|Plane strain||Plane strain elements only undergo strains in the in-plane directions, but can carry stress in the out-of-plane direction. These assumptions make them suitable for analyses where the surfaces represent a slice through a long structure. A typical use is for embankments or cuttings in geotechnical applications. See example “Drained Nonlinear Analysis of a Retaining Wall”.|
|Axisymmetric||Similar to plane strain elements except that rather than a section through a long, straight structure, these elements are formulated to represent a section through a circular structure. Typical uses include the analysis of circular pressure vessels or mechanical components.|
|3D continuum||A 3D continuum mesh is used where it is necessary to represent the actual geometry of a structure in a finite element analysis. The number of elements required for this type of analysis usually makes it impractical and/or slow to use them for large-scale analyses (for example whole bridges or buildings).|
|Solids||Solid meshes are typically used for detailed analysis of mechanical components which cannot reasonably be represented by any of the other types of mesh.|
As well as an appraisal based on the judgment of the engineer, it is recommended that all analyses are evaluated with a mesh refinement check. This involves changing the mesh density, re-solving and checking whether the results are significantly affected. If increasing the mesh density significantly changes the results, this suggests that the mesh is not fine enough. Once the results start to converge then you can have confidence that the mesh density is sufficient.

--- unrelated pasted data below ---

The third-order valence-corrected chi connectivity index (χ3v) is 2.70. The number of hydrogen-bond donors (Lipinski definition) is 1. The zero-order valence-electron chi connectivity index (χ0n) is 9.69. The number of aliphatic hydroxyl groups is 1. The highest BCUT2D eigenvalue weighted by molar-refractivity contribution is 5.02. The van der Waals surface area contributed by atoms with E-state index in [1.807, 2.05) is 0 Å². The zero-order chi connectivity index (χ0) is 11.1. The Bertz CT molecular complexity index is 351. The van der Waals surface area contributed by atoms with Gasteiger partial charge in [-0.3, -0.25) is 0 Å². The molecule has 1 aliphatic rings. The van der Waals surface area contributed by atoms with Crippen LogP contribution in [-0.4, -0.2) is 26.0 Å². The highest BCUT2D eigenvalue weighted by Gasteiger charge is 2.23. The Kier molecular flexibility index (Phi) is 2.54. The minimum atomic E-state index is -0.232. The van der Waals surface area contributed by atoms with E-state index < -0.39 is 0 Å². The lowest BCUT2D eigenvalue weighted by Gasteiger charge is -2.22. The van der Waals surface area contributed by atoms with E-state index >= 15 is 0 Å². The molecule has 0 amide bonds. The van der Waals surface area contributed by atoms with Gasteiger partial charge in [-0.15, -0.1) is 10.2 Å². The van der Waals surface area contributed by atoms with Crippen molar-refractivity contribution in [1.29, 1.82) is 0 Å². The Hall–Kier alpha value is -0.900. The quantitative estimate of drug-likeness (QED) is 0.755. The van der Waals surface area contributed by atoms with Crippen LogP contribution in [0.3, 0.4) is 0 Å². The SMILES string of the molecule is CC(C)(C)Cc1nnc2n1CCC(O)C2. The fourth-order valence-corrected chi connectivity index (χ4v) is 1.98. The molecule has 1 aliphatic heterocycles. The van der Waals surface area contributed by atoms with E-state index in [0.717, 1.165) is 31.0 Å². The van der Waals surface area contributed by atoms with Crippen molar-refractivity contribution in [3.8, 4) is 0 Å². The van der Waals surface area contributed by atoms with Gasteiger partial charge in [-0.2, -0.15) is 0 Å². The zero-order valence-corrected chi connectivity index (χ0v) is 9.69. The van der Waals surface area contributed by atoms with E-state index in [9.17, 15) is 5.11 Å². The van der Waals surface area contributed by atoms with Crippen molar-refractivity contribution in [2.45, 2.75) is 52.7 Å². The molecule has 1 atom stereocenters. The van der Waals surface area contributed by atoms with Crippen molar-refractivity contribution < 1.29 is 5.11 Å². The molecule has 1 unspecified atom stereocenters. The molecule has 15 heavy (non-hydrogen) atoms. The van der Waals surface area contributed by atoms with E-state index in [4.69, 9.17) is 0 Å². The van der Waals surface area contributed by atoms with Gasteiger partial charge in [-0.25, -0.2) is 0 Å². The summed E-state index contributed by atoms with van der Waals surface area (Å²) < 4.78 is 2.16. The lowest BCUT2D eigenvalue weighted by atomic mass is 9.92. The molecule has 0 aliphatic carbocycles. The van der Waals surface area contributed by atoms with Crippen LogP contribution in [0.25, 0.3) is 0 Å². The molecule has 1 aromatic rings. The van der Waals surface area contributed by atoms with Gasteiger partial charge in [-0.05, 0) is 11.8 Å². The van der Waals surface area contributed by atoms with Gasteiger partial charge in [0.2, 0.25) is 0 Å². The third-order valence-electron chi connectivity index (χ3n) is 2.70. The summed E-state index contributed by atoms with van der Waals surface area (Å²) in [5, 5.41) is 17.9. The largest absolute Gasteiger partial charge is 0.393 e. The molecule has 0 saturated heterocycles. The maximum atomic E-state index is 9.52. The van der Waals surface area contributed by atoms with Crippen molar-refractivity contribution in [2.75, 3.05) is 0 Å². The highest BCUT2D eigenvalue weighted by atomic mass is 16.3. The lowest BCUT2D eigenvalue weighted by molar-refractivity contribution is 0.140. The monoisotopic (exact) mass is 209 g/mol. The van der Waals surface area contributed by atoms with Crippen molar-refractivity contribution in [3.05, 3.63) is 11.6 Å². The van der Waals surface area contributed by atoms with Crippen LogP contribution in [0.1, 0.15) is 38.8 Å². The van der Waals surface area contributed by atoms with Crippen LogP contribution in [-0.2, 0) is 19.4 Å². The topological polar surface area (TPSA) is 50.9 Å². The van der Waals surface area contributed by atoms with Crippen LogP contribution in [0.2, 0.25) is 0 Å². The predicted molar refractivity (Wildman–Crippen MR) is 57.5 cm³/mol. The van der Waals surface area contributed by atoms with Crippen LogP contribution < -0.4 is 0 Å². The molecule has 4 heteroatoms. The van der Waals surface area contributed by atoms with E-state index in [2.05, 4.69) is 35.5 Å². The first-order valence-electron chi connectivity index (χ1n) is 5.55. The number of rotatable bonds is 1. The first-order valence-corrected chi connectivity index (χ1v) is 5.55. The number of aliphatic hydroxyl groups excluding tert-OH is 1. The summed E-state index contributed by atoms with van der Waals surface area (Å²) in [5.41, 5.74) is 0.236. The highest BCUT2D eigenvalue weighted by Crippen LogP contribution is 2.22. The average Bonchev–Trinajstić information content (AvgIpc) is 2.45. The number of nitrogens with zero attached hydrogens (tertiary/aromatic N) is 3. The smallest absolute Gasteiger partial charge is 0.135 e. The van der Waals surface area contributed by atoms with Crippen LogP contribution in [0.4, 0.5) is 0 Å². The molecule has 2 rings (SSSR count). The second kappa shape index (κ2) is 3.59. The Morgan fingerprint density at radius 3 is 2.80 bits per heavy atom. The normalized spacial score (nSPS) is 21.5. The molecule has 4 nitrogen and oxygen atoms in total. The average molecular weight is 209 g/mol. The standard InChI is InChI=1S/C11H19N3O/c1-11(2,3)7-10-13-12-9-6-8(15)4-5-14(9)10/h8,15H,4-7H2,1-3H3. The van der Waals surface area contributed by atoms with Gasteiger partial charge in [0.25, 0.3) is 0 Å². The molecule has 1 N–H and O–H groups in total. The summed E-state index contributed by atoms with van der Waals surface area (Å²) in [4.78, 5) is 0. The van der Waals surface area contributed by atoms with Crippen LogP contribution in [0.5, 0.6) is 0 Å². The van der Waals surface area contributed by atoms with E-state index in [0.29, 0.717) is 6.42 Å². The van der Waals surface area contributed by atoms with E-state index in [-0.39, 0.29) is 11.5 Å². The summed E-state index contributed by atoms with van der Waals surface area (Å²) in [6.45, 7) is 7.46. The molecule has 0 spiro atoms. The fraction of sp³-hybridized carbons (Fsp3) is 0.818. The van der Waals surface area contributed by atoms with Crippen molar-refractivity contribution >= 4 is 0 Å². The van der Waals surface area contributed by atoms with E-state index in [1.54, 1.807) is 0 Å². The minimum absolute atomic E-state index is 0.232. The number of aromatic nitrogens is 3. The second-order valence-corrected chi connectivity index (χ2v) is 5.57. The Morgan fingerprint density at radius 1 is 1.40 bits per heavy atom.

In particular, be aware that any elements with ‘constant’ force variations will require very fine meshes to achieve accurate results. Quadratic order elements will generally provide good results with a coarser mesh than the equivalent linear-order element.
The golden rule is to keep the shape of the surface and volume features as simple as possible to allow a neat grid of elements to be used.
Once surfaces and volumes are introduced into an analysis, meshing becomes more complicated. As well as setting the number of mesh divisions, it is now necessary to ensure that the meshing pattern is reasonable. In the simplest terms, the following should be avoided:
- Elongated (high ‘aspect ratio’) elements
- Elements with acute-angled corners
In other words, the ideal element shape is as near to square (or cubic for volumes) as possible. The reason for this is that results are calculated at a number of locations (called ‘Gauss’ points) within the surface or volume elements. Results are extrapolated from the Gauss points to the element ‘nodes’ from where they can be read by the user. In the case of highly elongated or angular elements, the distance between the Gauss points and the nodes can be large relative to the size of the element, and errors can be introduced in the extrapolation process.
Meshing of surfaces and volumes is a complicated topic, but the golden rule is to keep the shape of the surface and volume features as simple as possible to allow a neat grid of elements to be used. Square elements are preferable to triangular elements for surface meshes, and hexahedral meshes are preferable to pentahedral or tetrahedral meshes for volumes.
To finish, here are some examples of poor meshing and preferable alternatives:
|Poor Example||Preferable Example|